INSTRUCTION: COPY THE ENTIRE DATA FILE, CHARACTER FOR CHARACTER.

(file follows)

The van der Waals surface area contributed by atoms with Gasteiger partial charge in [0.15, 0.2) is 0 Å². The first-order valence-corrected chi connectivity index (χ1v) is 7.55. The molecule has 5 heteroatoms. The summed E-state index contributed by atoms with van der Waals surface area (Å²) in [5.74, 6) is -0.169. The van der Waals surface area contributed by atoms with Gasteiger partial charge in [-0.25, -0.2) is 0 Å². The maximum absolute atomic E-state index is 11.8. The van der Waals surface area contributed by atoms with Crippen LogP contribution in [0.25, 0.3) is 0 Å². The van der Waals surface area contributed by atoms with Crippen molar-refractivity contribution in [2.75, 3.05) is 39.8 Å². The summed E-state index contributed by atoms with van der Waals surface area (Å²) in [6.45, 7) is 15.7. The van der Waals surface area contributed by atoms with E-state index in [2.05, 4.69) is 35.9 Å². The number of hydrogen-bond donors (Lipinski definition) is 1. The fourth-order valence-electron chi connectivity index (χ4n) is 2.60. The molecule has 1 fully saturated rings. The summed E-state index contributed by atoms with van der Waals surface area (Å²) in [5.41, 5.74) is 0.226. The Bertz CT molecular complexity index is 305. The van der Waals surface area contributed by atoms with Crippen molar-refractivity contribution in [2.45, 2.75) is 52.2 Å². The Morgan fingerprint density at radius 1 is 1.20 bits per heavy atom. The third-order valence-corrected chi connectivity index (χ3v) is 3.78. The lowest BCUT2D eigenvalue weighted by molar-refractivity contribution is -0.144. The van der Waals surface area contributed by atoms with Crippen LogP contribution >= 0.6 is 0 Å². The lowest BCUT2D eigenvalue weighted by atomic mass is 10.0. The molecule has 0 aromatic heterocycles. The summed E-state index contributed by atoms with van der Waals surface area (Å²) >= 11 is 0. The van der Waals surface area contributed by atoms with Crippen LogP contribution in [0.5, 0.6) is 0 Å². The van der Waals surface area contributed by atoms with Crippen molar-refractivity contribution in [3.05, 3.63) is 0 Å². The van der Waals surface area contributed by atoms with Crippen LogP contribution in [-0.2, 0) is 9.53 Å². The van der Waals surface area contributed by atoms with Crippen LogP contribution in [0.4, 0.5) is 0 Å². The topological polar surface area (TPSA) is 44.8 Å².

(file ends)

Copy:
The van der Waals surface area contributed by atoms with Gasteiger partial charge in [0.15, 0.2) is 0 Å². The first-order valence-corrected chi connectivity index (χ1v) is 7.55. The molecule has 5 heteroatoms. The summed E-state index contributed by atoms with van der Waals surface area (Å²) in [5.74, 6) is -0.169. The van der Waals surface area contributed by atoms with Gasteiger partial charge in [-0.25, -0.2) is 0 Å². The maximum absolute atomic E-state index is 11.8. The van der Waals surface area contributed by atoms with Crippen LogP contribution in [0.25, 0.3) is 0 Å². The van der Waals surface area contributed by atoms with Crippen molar-refractivity contribution in [2.75, 3.05) is 39.8 Å². The summed E-state index contributed by atoms with van der Waals surface area (Å²) in [6.45, 7) is 15.7. The van der Waals surface area contributed by atoms with E-state index in [2.05, 4.69) is 35.9 Å². The number of hydrogen-bond donors (Lipinski definition) is 1. The fourth-order valence-electron chi connectivity index (χ4n) is 2.60. The molecule has 1 fully saturated rings. The summed E-state index contributed by atoms with van der Waals surface area (Å²) in [5.41, 5.74) is 0.226. The Bertz CT molecular complexity index is 305. The van der Waals surface area contributed by atoms with Crippen molar-refractivity contribution in [2.45, 2.75) is 52.2 Å². The Morgan fingerprint density at radius 1 is 1.20 bits per heavy atom. The third-order valence-corrected chi connectivity index (χ3v) is 3.78. The lowest BCUT2D eigenvalue weighted by molar-refractivity contribution is -0.144. The van der Waals surface area contributed by atoms with Crippen LogP contribution >= 0.6 is 0 Å². The lowest BCUT2D eigenvalue weighted by atomic mass is 10.0. The molecule has 0 aromatic heterocycles. The summed E-state index contributed by atoms with van der Waals surface area (Å²) >= 11 is 0. The van der Waals surface area contributed by atoms with Crippen LogP contribution in [0.5, 0.6) is 0 Å². The van der Waals surface area contributed by atoms with Crippen molar-refractivity contribution in [3.05, 3.63) is 0 Å². The van der Waals surface area contributed by atoms with Crippen LogP contribution in [-0.2, 0) is 9.53 Å². The van der Waals surface area contributed by atoms with Crippen LogP contribution in [0.4, 0.5) is 0 Å². The topological polar surface area (TPSA) is 44.8 Å².